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In MIT parlance, a hack is an anonymous prank, a gentle spoof, usually of MIT’s administration. Yet some have taken MIT hacks seriously enough to write entire books about them. The most recent, Nightwork, includes an obituary of sorts, for a prominent association of hackers:

“THA–Technology Hackers Association, a now-defunct hacking group…”

Yet this, too, is a hack. I know, because I’m a THA member, and on a Friday night in May, my fellow members and I met in a Cambridge church rec room to celebrate the association’s 25th anniversary. On the surface, it looked like an ordinary gathering, not the legendary–and secretive–organization behind so many of MIT’s greatest hacks. A table display of locks gave it away: a veritable history of the hardware that has protected MIT’s laboratories, offices, and rooftops over the last 50 or so years.

“This is what MIT’s using now.” An earnest, red-haired young man plucked a lock barrel from the pile on the table and thrust it at me. The lock was distinguishable from the others only in that it was shiny. “It’s a Primus,” he said.

“Can you pick it?” I asked.

“Not yet. I can’t get past the double bitting,” he answered, referring to the second row of teeth on the interior of the shaft.

Having a table of locks to pick would be, to say the least, unusual at most reunions, but it’s emblematic of THA’s quarter-century reign as MIT’s premier hacking organization.

From its humble beginnings in a New House dorm room in 1980, the Technology Hackers Association has become the de facto caretaker of one of MIT’s greatest traditions. If the group didn’t exist, a few hundred hacks would never have taken place–though it does not officially claim credit for any of them.

Out of a membership of around 230 (of which about 10 percent are active at any given time), several dozen THAers from across the country had converged on Cambridge to celebrate an organization that, by necessity, operates outside the formal bounds of the MIT community. As often happens at such gatherings, the reunion broke down along generational lines. Old-timers wanted to reminisce and discuss their hacks openly. Current students were less forthcoming, and those who were willing to talk did not want to be identified.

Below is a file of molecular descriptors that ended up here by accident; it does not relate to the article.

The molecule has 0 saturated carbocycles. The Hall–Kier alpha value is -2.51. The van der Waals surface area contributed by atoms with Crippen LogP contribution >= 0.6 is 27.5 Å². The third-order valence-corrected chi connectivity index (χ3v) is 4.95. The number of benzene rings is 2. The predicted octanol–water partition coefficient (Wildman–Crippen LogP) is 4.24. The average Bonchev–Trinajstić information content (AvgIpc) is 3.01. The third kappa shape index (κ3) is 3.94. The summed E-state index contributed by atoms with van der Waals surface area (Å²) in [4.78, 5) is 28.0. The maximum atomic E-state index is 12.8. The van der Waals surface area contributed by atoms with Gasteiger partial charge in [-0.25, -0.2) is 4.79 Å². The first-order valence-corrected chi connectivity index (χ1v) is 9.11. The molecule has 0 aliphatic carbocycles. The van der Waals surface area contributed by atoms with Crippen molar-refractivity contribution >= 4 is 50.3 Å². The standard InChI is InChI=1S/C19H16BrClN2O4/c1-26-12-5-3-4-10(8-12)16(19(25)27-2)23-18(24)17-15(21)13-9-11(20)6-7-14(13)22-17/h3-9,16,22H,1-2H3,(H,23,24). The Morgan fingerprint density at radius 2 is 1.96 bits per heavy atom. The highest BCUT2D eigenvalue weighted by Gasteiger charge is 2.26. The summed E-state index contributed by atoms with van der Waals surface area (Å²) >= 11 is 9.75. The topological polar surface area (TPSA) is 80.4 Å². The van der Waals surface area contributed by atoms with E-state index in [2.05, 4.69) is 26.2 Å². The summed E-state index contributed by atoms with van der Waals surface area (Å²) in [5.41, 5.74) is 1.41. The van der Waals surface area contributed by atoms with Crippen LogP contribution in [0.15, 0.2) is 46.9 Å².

According to founder Bryan Bentz ‘80, ‘82, the association grew out of “Freshman Shower Night,” when upperclassmen would throw freshmen into the shower the night before their first 8.01 physics exam. As a senior, Bentz organized the freshmen to oppose it. “I instinctively rebel against any form of hazing,” he explains. Bentz later took these freshmen (and a few upperclassmen) and formed THA “to get something lighthearted” into his life, he says. Membership would be for life, Bentz decided. Members received ID cards and numbers. He became number 100. ID numbers help preserve anonymity, and to this day, THA refers to members only by number in its communications.

The group pulled its first hack before Bentz left campus. According to John Pitrelli ‘83, SM ‘85, PhD ‘90 (THA member 101), the hack, which took place in February 1980, was “to fly a 16-by-11-foot Soviet flag saying ‘Stop the Draft’ from the fifth floor of the student center during a rally against draft registration.”

The first hack to gain public off-campus notice was a working phone booth placed on the Great Dome in 1982. This was followed in 1985, when the group parked a decrepit Fiat (owned by member 133) in Lobby 10 and refashioned the Infinite Corridor into the “Mass. Toolpike” (“tool” being an MIT term for studying really hard) with a $16,000 toll (the cost of tuition). The next year, the group addressed a campus housing shortage by creating room number “10-1000,” a dorm atop the Great Dome.

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